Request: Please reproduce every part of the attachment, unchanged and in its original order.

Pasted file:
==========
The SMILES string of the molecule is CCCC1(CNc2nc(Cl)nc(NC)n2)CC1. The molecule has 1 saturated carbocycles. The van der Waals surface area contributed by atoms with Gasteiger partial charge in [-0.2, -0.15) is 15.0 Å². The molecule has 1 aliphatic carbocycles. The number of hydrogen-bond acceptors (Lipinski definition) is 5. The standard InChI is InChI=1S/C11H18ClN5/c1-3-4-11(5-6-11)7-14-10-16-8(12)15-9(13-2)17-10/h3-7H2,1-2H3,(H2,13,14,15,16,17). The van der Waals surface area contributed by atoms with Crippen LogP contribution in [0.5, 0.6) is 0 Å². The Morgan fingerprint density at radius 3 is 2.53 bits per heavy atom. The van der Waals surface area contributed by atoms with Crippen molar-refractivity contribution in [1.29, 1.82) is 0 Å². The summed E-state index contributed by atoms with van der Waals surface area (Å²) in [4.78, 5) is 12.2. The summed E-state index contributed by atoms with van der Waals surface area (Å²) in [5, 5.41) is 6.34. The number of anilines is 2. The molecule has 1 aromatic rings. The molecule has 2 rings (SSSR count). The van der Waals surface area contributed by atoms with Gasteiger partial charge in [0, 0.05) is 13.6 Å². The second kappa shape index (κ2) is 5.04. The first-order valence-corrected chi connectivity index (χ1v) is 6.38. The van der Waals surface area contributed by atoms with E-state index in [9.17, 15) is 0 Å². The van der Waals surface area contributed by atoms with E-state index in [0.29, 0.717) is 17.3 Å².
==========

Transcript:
The SMILES string of the molecule is CCCC1(CNc2nc(Cl)nc(NC)n2)CC1. The molecule has 1 saturated carbocycles. The van der Waals surface area contributed by atoms with Gasteiger partial charge in [-0.2, -0.15) is 15.0 Å². The molecule has 1 aliphatic carbocycles. The number of hydrogen-bond acceptors (Lipinski definition) is 5. The standard InChI is InChI=1S/C11H18ClN5/c1-3-4-11(5-6-11)7-14-10-16-8(12)15-9(13-2)17-10/h3-7H2,1-2H3,(H2,13,14,15,16,17). The van der Waals surface area contributed by atoms with Crippen LogP contribution in [0.5, 0.6) is 0 Å². The Morgan fingerprint density at radius 3 is 2.53 bits per heavy atom. The van der Waals surface area contributed by atoms with Crippen molar-refractivity contribution in [1.29, 1.82) is 0 Å². The summed E-state index contributed by atoms with van der Waals surface area (Å²) in [4.78, 5) is 12.2. The summed E-state index contributed by atoms with van der Waals surface area (Å²) in [5, 5.41) is 6.34. The number of anilines is 2. The molecule has 1 aromatic rings. The molecule has 2 rings (SSSR count). The van der Waals surface area contributed by atoms with Gasteiger partial charge in [0, 0.05) is 13.6 Å². The second kappa shape index (κ2) is 5.04. The first-order valence-corrected chi connectivity index (χ1v) is 6.38. The van der Waals surface area contributed by atoms with E-state index in [9.17, 15) is 0 Å². The van der Waals surface area contributed by atoms with E-state index in [0.29, 0.717) is 17.3 Å².